One of the easiest things to overlook when constructing a system is which markets you intend to trade and what percentage of capital you should allocate to each of those markets. The guys at Darwin Investment Strategies are experts in this department. They have recently gone back to basics and are working on a series of posts that break the idea of diversification down into easy to digest portions.
Their most recent article addresses the subject from the very beginning and discusses why diversification needs to go beyond the typical 60%/40% equities to bonds that is the industry standard. They argue that the 60/40 approach is only productive in one of the four possible economic regimes.
Generally we can say that the global economy is defined by four regimes, each of which combines a growth vector with an inflation vector. A period of accelerating growth in combination with rising inflation might be termed an ‘inflationary boom’, while a combination of accelerating growth simultaneous with falling inflation might be represent a ‘disinflationary boom’. On the other side of the axis, a period of slowing growth combined with rising inflation is often termed ‘stagflation’, and finally we might call a period of decelerating growth concurrent with falling inflation a ‘deflationary bust’.
After defining each of the four possible economic regimes, they move forward by placing each possible asset class on the two-dimensional chart where it performs best. Then, they begin to address how they should weight a portfolio across each of the four quadrants so that it is able to perform regardless of which economic regime is present.
To the extent that we are able to assign a relative probability to each regime over our rebalance horizon, we can bias our allocations in favour of some regimes over others. Unfortunately, it is very difficult to know with any confidence which regime we are actually in at any point in time, and much harder still to predict when the regime will change, and the direction of transition. If we were to assume that each of the four regimes is equally likely at any point in time, we might be wise to allocate 25% to each quadrant.
They also address the concern of whether to allocate 25% of the entire capital or not, but decide to keep things simple for this post.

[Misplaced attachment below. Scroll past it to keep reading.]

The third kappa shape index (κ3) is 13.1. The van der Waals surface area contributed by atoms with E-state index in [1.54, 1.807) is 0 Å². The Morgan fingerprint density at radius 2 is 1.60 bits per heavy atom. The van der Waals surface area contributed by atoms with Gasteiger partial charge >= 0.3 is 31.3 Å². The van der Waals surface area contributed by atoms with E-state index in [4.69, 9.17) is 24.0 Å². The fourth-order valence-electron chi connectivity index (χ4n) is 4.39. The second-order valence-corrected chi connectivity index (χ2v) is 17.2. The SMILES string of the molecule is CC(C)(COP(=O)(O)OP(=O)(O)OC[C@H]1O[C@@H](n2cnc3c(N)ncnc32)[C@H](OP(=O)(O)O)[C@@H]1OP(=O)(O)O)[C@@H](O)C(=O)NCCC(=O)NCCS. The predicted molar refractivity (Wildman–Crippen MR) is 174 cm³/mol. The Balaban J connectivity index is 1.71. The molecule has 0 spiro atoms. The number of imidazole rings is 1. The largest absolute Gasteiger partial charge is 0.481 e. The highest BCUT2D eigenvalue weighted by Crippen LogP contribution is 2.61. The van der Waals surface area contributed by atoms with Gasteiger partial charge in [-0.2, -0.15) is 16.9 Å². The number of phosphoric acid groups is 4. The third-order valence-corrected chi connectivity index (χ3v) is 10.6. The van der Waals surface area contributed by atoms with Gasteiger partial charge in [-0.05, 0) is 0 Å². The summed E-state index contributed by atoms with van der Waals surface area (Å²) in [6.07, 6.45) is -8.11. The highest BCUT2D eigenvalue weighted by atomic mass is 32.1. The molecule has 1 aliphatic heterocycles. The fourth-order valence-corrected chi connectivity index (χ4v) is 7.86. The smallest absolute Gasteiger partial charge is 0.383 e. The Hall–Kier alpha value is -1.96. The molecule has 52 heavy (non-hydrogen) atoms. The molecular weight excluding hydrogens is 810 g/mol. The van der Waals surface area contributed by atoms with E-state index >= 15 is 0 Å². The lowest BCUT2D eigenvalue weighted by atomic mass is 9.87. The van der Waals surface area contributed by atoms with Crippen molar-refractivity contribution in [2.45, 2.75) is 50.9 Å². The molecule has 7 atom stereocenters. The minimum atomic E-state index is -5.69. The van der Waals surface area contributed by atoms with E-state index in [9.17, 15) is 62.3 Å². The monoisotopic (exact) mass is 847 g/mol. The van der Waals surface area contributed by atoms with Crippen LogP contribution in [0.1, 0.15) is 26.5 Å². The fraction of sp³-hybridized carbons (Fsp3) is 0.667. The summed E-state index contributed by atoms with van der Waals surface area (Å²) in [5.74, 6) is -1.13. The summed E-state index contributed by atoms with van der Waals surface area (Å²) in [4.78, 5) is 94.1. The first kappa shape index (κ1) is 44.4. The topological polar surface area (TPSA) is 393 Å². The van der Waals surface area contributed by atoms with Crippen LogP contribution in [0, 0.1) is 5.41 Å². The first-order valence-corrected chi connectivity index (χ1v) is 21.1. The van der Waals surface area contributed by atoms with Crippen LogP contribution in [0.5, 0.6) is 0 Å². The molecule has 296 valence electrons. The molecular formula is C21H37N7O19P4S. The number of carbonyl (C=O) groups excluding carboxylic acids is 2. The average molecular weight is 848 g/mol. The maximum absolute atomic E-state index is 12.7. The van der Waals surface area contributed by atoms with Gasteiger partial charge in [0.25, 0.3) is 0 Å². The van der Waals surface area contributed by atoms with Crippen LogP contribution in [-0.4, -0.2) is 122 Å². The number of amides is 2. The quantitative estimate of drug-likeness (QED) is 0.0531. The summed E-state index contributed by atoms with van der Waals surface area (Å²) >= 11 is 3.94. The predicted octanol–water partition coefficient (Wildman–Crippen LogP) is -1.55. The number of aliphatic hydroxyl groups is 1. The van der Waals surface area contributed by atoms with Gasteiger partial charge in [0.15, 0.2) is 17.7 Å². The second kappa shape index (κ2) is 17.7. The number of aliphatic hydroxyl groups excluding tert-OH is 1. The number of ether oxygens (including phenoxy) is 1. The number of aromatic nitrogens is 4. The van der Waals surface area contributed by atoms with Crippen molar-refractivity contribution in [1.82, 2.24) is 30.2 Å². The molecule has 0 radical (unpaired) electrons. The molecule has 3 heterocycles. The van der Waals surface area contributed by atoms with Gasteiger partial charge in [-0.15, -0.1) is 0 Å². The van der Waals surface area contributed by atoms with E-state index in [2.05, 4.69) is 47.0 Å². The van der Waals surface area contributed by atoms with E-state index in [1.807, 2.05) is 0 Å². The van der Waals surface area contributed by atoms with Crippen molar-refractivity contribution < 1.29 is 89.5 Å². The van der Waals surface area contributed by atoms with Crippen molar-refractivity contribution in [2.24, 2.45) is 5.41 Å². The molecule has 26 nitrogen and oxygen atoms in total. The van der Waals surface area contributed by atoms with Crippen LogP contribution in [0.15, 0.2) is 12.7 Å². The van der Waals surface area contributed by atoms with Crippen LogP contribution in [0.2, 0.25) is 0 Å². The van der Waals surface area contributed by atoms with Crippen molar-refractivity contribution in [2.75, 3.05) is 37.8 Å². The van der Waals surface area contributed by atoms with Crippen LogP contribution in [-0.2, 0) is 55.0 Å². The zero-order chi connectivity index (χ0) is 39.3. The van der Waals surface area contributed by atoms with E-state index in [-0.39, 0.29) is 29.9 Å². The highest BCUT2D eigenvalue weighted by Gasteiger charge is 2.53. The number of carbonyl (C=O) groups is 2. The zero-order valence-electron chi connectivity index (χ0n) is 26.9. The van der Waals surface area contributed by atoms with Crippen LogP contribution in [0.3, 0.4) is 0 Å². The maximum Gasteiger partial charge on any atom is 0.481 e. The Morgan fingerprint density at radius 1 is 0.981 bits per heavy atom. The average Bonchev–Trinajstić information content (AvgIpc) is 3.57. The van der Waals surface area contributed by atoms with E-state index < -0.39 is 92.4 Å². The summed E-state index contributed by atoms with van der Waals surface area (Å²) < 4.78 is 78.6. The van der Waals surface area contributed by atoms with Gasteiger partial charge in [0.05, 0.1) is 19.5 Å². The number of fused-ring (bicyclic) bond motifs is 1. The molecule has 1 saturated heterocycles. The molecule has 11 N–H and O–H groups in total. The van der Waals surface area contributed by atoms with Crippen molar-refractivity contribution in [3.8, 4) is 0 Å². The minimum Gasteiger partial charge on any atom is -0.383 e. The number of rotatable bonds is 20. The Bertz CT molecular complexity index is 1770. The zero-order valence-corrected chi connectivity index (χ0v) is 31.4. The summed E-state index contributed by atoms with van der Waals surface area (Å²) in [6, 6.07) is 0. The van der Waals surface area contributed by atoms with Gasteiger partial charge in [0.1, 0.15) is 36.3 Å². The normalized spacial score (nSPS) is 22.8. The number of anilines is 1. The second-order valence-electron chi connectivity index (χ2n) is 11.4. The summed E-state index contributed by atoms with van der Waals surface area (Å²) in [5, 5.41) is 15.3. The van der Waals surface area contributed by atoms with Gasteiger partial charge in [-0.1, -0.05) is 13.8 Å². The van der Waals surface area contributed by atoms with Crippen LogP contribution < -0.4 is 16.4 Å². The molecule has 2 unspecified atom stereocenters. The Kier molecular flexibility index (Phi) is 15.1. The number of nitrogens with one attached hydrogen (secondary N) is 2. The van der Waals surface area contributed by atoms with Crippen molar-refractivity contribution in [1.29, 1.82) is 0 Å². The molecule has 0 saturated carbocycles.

To keep things simple, as a first approximation we will assume that we want to equally distribute capital across the four quadrants in order to ensure the portfolio is equally resilient to all four major states of the world via structural diversification.
They decide to split the capital equally across each of the four quadrants. Then they split each quadrants capital equally across each of the different assets in that quadrant. They proceed to discuss the pros and cons of this type of portfolio.
The advantage of the structural diversification framework outlined in this article is that it relies on an understanding of the various drivers of asset returns that is consistent with most financial and economic theory. These are excellent qualities so long as assets behave as they theoretically should, and the universe is coherent and thoughtfully diversified. However, managers are often faced with noisy, incoherent universes that have dramatically unbalanced exposures that would seriously impair the effectiveness of this simple approach. Further, risk characteristics and correlations can change quite dramatically through time, and a static allocation like this policy portfolio is unable to respond to these changes. As a result, this portfolio is vulnerable to extreme shocks.
They conclude the piece by reminding us that this portfolio would not be an ideal solution, but it does provide us with an interesting model to guide our thinking about this topic. Putting this level of thought into the markets that our systems trade could go a long way towards producing consistent returns in all types of economic regimes.